Precise Location vs. Approximate Location
It’s no secret smartphones have access to and actively use our locations. After all, navigation apps like Google Maps would be useless if not for location services. However, not all location data is the same. You might be surprised to learn many of your apps, by default, know exactly where you are, when they don’t need that information to function whatsoever.
The difference is between the two main types of location data: Approximate location and precise location. The former gives apps an access to your general radius, but not a perfect address. While apps with access to approximate location may know what area of which city you happen to be in, they won’t know which street you’re on, or which building you’re currently residing in.
In that way, approximate location is a good privacy compromise. It allows apps to use location services to work properly, like an app offering you suggested activities based on your location, without needing to share exactly where you are at all times.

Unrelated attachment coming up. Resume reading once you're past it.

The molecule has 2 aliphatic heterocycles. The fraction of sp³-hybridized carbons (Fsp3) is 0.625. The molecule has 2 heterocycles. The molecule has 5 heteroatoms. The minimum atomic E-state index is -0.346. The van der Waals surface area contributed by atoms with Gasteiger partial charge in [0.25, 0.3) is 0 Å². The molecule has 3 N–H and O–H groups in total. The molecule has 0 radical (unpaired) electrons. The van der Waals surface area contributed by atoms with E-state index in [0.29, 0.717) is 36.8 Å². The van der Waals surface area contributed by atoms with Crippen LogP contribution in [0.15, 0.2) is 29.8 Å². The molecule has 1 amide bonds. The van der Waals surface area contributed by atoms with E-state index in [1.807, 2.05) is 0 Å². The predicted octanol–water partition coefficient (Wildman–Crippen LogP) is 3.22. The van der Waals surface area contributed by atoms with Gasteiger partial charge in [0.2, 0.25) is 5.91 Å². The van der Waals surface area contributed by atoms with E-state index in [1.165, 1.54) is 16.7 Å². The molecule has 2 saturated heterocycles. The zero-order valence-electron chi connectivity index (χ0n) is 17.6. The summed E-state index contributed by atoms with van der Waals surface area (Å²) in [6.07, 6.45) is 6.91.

Precise location, however, is a different story. This location data is your exact coordinates, down to a pinpoint on a map. Apps with precise location access are able to see where you are whenever they want. When you’re at home, the apps know; when you walk into your local grocery store, the apps know; when you go to the movies, a friend’s house, the airport, etc. Wherever you go, precise location follows you.
Precise location is a great feature for apps that rely on your exact whereabouts to function. Navigation apps, again, are a great example, since they need to know where on the road you are to deliver you accurate directions. However, truth be told, most apps don’t need access to this specific location data, and granting it to them hands over more data than necessary.
Luckily, it’s not too late to change: To review location permissions for your apps, head to Settings > Privacy > Location Services, then pick an app on iPhone. On Android, long-press your app first, the head to Permissions > Location. On iPhone, turn off the toggle next to Precise Location if available. On Android, switch the setting to Approximate location.
From now on, pay attention to apps asking for location permissions. Both iPhone and Android allow you to choose this setting the first time an app asks permission: Android is very obvious, but on iPhone, it’ll appear in the top-left corner of the mini-map you see in the permissions pop-up.